Aaron Schaffhausen enters plea of not guilty by insanity - Dallas News | myFOXdfw.com

Schaffhausen enters plea of not guilty by insanity in River Falls murders

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Aaron Schaffhausen, the father of three girls found slain in their mother's home, has officially entered a plea of not guilty by reason if mental disease and defect to all four counts he faces in the deaths.

On Wednesday, the plea was filed in St. Croix County -- 33 days after the court issued a deadline for an insanity plea.

Schaffhausen has been charged with three counts of first-degree intentional homicide and one count of attempted arson in the deaths of his daughters.

The 35-year-old from Minot, ND, is accused of killing 5-year-old Cecilia, 8-year-old Sophie and 11-year-old Amara Schaffhausen during a visit in July.

The judge had set a Dec. 14 deadline for an insanity plea earlier, saying a flexible plea timeframe could complicate the case.

A hearing is set for Thursday. For now, court clerks say the trial is still set to begin on April 1; however, the plea could push back the trial date -- and the trial itself could last longer with all the testimony an insanity plea will bring.

So far, Schaffhausen has sat silent in every hearing. He hasn't uttered a word or displayed an emotion, but the brief, one-page brief filed in court speaks volumes.

"The only option Mr. Schaffhausen would have would be to claim insanity," said criminal defense attorney Joe Tamburino, who said he's not surprised at all by the plea.

Tamburino is licensed in both Minnesota and Wisconsin, and he told FOX 9 News there is a big difference between the two states when it comes to an insanity plea.

"In Wisconsin, they have what's called 'substantial capacity defense,'" he explained. "He would have to not be able to understand the nature of his acts. It's a little bit easier of a burden to show than in Minnesota. In Minnesota, you basically have to not understand anything -- you just don't know what you are doing."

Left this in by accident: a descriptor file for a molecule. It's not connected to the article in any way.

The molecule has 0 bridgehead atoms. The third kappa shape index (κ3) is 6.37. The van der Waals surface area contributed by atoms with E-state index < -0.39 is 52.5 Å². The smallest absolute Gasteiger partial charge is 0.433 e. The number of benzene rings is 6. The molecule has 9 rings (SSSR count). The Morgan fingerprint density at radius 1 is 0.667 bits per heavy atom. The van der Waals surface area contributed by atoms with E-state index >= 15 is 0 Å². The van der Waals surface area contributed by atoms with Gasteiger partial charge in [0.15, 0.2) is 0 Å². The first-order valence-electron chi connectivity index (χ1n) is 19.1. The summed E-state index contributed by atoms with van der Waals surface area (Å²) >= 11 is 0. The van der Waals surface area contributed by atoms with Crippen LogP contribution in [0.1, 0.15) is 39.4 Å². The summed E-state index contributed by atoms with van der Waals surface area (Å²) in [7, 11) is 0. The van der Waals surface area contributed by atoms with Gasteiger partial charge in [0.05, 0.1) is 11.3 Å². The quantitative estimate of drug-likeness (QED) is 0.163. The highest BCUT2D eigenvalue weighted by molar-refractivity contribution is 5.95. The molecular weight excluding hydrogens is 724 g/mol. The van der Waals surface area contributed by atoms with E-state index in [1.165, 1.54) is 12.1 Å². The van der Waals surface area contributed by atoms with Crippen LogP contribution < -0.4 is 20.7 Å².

If the experts have not yet examined Schaffhausen yet, Tamburino says the trial date could be pushed back. When it begins, he says it won't be a quick process.

Tamburino explained that there will be two parts. The first will focus on determining if Schaffhausen killed his three children. If so, the second phase -- which could last three to four weeks -- will focus on determining whether he can be held legally responsible.

"When you bring up the issue of mental illness, you are going to involve a whole slew of different witnesses. There are going to be expert witnesses, psychologists. So much is going to be concentrated on: What's this person's mental state? Their history? Their testing? Their interviews?" Tamburino said. "It's going to open up a whole new can of worms."

As for how successful the strategy may be, Tamburino said he thinks it will still be "difficult."

"In a case like this, Schaffhausen -- according to the complaint -- was making calls to the home, talking to the ex-wife. Hours went by by the time he got to the home where the kids were," he said.

No matter what the jury ultimately decides, Schaffhausen won't be free any time soon. A guilty verdict would likely keep him in prison for the rest of his life. If he's found not guilty, he'll be referred to a mental facility where he could eventually be released; however, Tamburino believes that is not very likely.

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